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Yippity-Doo-Dah

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I'm on the Atkins diet for the foreseeable future, which somewhat constrains what I can eat. (No hate mail, please, from militant vegetarians or self-appointed health patrollers, and apologies in advance to any innocents who might inadvertently take offense.)

Try not to laugh, but I've been very pleasantly surprised by the Water Street branch of Yip's, a downtain mini-chain of Chinese fast-food places. I can't vouch for the cold buffet or most of the hot dishes because I haven't sampled them, but excellent roast chicken, spare ribs, and Chinese broccoli make for a perfectly delicious, dietetic meal that can't be beat at about four bucks per pound. The checkout folks are friendly and efficient to boot.

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  1. j
    Jessica Shatan

    Wait a sec, how are these things on the diet? Aren't they prepared with oil (added fat) and aren't spare ribs pretty high in fat to begin with??? Maybe I don't understand the diet--do enlighten me.
    When I was on my own diet (hi-fiber/lo-fat; lost 25lbs and have kept it off) the only chinese I could eat was moo shu and steamed dumplings. Turns out moo shu is braised or something, not sauteed, and not nearly as greasy as everything else. And it got me off of fried dumlings and on to steamed which I hear is the asian preference, for what it's worth.
    RE: Yip's. I remember loving Yip's when I worked in midtown. I would get the sesame chicken with white rice and sit in the little corporate park across the way. It was good for fast food/comfort food, very consistent, organized, reliable, but not on any diet I know of!!

    6 Replies
    1. re: Jessica Shatan

      Dr. Robert Atkins was and remains one of the early (since the '70s) proponents of low-carbohydrate, no-sugar dieting for both weight loss and general health. Hence, such items as roast chicken (low-carb, low-fat, high-protein), Chinese-style spare ribs minus any sauce (low-carb, medium-fat, high-protein), and broccoli (low-all-of-the-above, but high in vitamins and minerals) are not only permitted, but encouraged.

      I will deliberately avoid diet advocacy here, since the subject of nutrition seems to bring the I-know-what's-best-for-you crowd out of the woodwork every time (though I hope that Chowhound has none of that sort), but if you're interested, his books are perennial best-sellers; click Jim's Amazon link and search by author.

      The purpose of my posting was to praise dear Yip's, but any other Atkins-friendly restaurant tips are always appreciated.

      (Repetition of disclaimer: No hate mail, please, from militant vegetarians or self-appointed health patrollers, and apologies in advance to any innocents who might inadvertently take offense.)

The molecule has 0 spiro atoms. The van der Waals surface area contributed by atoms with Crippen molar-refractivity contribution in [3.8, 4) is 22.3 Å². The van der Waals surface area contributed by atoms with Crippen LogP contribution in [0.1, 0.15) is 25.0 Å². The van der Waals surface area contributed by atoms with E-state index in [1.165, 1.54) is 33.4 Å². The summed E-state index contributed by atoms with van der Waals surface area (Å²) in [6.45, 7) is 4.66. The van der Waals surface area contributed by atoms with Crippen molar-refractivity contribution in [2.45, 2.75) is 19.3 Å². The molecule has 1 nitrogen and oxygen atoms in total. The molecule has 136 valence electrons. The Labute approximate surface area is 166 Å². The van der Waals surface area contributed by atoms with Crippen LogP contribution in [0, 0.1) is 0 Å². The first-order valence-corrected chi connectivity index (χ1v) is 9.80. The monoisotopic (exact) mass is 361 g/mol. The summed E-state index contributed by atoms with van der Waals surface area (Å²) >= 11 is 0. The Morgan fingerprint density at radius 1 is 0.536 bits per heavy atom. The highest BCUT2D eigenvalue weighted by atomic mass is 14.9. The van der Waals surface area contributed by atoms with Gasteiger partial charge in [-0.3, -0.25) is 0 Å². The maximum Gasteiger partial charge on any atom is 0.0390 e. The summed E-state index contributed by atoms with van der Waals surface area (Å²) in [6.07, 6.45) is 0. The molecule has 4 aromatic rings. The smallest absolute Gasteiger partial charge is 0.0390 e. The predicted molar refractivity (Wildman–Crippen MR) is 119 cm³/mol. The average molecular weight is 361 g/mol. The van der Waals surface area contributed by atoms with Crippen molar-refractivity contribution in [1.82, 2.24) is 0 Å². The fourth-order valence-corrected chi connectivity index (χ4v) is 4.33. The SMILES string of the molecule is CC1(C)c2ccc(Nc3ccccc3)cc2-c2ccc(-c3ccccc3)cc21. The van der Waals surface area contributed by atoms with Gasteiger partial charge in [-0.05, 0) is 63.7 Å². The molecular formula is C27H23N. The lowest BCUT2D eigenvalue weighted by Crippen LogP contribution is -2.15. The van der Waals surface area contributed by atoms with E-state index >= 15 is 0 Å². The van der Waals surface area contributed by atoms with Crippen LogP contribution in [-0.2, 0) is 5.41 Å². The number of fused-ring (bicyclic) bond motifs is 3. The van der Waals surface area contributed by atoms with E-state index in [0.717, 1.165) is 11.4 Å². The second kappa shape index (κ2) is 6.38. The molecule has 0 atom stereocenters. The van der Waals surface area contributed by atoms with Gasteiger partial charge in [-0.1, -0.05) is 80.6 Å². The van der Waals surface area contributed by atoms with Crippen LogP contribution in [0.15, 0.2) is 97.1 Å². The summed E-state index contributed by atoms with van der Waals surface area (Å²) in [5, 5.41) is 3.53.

1. re: AHR
        j
        Jessica Shatan

        I agree with the food choices but wonder about the preparation. Do they make the brocolli with a minimum or no oil????????? That just personally hasn't been my experience with chinese food esp. of the Yip's variety.
        P.S. I have no problem with the diet....... just wouldn't have thought of Yip's and Atkins in the same breath.

        1. re: Jessica Shatan
          r
          Rachel Perlow

          I don't know how they prepare it at Yips, but chinese broccoli, aka gailon, is usually blanched (briefly boiled) and served with oyster sauce. Or, blanched, then briefly stir-fried with garlic. It is usually served on its own, but some restaurants serve "Beef with Chinese Broccoli", usually with oyster sauce. We make it at home when we are able to get some - even very few asian stores carry it.

          Unlike "regular" broccoli, the florets of which, when stirfried, absorb oil like a sponge (ever squeeze the florets served with your General Tso's Chicken?), gailon has very few florets.

          It is mostly leafy greens attached to stalk. It looks very similar to broccoli rabe, but doesn't taste the same. And, although slightly bitter in its own right, it is not nearly as bitter as broccoli rabe. It kind of tastes like a cross between asparagus and broccoli, and is one of my favorite veggies.

          Oh yeah, beware, some places will serve yu choy in place of gailon. This is not the same, it tastes more like a cross between celery, bok choy and broccoli. It's OK, but not as good as gailon IMHO, and its fibers are more likely to get stuck in your teeth.

          1. re: Jessica Shatan

            They generally have steamed American and sauteed Chinese broccoli, but the oil in the sautee is not an issue: Oil has no carbohydrates. I've so far avoided most of the other dishes, however, since Chinese sauces are most often thickened with corn starch (lotsa carbs). Ditto for the rice, noodles, breaded items, and the like.

            See you at Yip's!

            1. re: AHR
              j
              Jessica Shatan

              Ok, gotcha. I guess whenever I think diet I think low or no fat. But I reread your post and it's low-carb/sugar. So, enjoy Yip's. (I'll be the one having the brown rice and the steamed broccoli for my high fiber/low fat regime--viva la difference!)

        2. re: Jessica Shatan

          BTW, congrats on the "kept it off" part!